Posted by: sean | September 29, 2008

History as a political tool

Jeffrey Goldberg has a dishonest account of Tom Segev’s review of a book on Haj Amin al-Husseini up. He makes it sound like Segev is only down on the book because it emphasizes Arab extremism, whereas his problems with the book are much more substantial:

The lack of solid evidence is the main problem throughout the book. While the authors do cite prominent scholars like Martin Gilbert, Bernard Wasserstein and Rashid Khalidi, some of the most outrageous quotations come from quite arguable sources. Hitler’s alleged and highly unlikely pledge to Husseini (“The Jews are yours”) is based on a passage in the mufti’s own memoirs. But there is an official German record of his meeting with Hitler that contains no such statement. In fact the mufti did not achieve his major goal: Hitler refused to sign a public statement of support for him.

Then Goldberg makes it sound like Segev is comparing Jewish extremism in mandate Palestine with Husseini’s support of Nazi Germany:

Segev compares the Mufti’s behavior to that of Yitzhak Shamir, the former prime minister of Israel who was once a terrorist with the Stern Gang, and he criticizes the authors for neglecting to mention Jewish extremism in the time of the Mufti. I’m not sure why a book about pro-Nazi sympathies among certain Arabs need include this…

Actually, what Segev does is remind us, as we can read in his excellent book The Seventh Million, is that Husseini was not the only anti-British nationalist to make overtures to Nazi Germany for the purpose of throwing off the yoke of British imperialism:

The mufti’s support for Nazi Germany definitely demonstrated the evils of extremist nationalism. However, the Arabs were not the only chauvinists in Palestine looking to make a deal with the Nazis. At the end of 1940 and again at the end of 1941, a small Zionist terrorist organization known as the Stern Gang made contact with Nazi representatives in Beirut, seeking support for its struggle against the British. One of the Sternists, in a British jail at the time, was Yitzhak Shamir, a future Israeli prime minister. The authors fail to mention this episode.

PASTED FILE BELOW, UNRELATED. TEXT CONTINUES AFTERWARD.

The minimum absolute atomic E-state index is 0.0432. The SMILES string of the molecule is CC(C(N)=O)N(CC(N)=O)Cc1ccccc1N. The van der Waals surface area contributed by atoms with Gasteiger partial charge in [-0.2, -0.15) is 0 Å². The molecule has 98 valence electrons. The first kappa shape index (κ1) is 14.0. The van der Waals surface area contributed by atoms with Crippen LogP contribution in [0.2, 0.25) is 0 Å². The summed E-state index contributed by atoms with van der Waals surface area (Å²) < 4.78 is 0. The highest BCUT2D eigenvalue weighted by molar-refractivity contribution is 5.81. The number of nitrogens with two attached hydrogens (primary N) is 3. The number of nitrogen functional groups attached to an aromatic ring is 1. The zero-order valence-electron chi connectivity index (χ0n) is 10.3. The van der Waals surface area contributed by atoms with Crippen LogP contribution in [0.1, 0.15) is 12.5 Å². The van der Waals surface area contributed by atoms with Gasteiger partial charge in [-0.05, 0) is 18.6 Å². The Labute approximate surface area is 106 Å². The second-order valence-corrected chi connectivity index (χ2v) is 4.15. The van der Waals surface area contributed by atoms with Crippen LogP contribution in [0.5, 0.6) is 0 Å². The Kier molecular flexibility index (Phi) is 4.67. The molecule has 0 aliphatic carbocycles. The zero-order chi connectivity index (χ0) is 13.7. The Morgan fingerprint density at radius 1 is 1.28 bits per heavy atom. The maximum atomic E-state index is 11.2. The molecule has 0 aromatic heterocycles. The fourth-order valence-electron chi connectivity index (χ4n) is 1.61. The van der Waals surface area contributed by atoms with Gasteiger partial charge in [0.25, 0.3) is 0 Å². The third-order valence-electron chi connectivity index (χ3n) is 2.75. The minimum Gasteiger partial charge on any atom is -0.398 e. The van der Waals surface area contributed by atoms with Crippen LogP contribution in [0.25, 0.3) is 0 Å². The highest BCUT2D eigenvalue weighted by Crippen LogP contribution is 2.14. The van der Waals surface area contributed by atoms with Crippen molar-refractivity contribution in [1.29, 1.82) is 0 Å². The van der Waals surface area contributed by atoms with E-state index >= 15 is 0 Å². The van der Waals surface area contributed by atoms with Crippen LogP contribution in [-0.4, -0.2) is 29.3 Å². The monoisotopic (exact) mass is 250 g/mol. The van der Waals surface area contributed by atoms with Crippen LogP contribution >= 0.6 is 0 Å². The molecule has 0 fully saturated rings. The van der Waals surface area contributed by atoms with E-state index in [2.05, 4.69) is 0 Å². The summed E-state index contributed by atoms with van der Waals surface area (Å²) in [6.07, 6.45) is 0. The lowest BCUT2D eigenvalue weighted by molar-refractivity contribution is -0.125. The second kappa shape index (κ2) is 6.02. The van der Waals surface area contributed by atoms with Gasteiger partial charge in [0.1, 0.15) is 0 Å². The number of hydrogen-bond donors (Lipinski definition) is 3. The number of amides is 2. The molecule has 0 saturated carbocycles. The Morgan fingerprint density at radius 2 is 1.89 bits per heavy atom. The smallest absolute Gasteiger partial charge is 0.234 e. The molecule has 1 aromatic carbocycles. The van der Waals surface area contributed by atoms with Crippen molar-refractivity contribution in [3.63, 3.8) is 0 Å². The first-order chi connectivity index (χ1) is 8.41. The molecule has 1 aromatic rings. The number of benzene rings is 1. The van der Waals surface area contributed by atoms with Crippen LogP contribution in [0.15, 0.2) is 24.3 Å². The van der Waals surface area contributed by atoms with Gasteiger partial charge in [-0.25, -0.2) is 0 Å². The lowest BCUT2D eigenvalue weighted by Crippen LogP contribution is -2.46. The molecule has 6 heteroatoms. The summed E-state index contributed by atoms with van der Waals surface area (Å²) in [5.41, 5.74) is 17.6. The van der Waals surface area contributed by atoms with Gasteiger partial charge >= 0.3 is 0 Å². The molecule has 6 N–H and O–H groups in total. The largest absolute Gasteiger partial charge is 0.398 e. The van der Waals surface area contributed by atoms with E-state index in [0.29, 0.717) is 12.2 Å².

So while it’s true that a book on Arabs seeking German support against the British and the Jewish colonialism needn’t mention the terrorism of the Irgun or the Stern Gang, it seems dishonest not to include the fact that some of Husseini’s local Jewish enemies also sought the support of Nazi Germany.

But that’s the whole problem here. The importance accorded to Husseini is meant to conflate anti-Zionism and Arabs with anti-Semitism and Nazis. During World War II, there were many subjects of British imperialism from Ireland to Egypt and beyond who saw the time as ripe to back another European power, not because they were Nazis or anti-Semites, but because they were anti-British and saw Germany as means to the end of ceasing British rule over their lands.

We’ve seen politically expedient but strange bedfellows time and time again, like how many exiled Iraqis supported an American invasion — not because they were particularly pro-American, but rather because they were anti-Saddam. Other alliances include the Afghan mujahideen and Washington against Moscow, or the US and the MEK against Iran. To argue that ideological alliances and strategic alliances are necessarily the same is either obtuse or dishonest.

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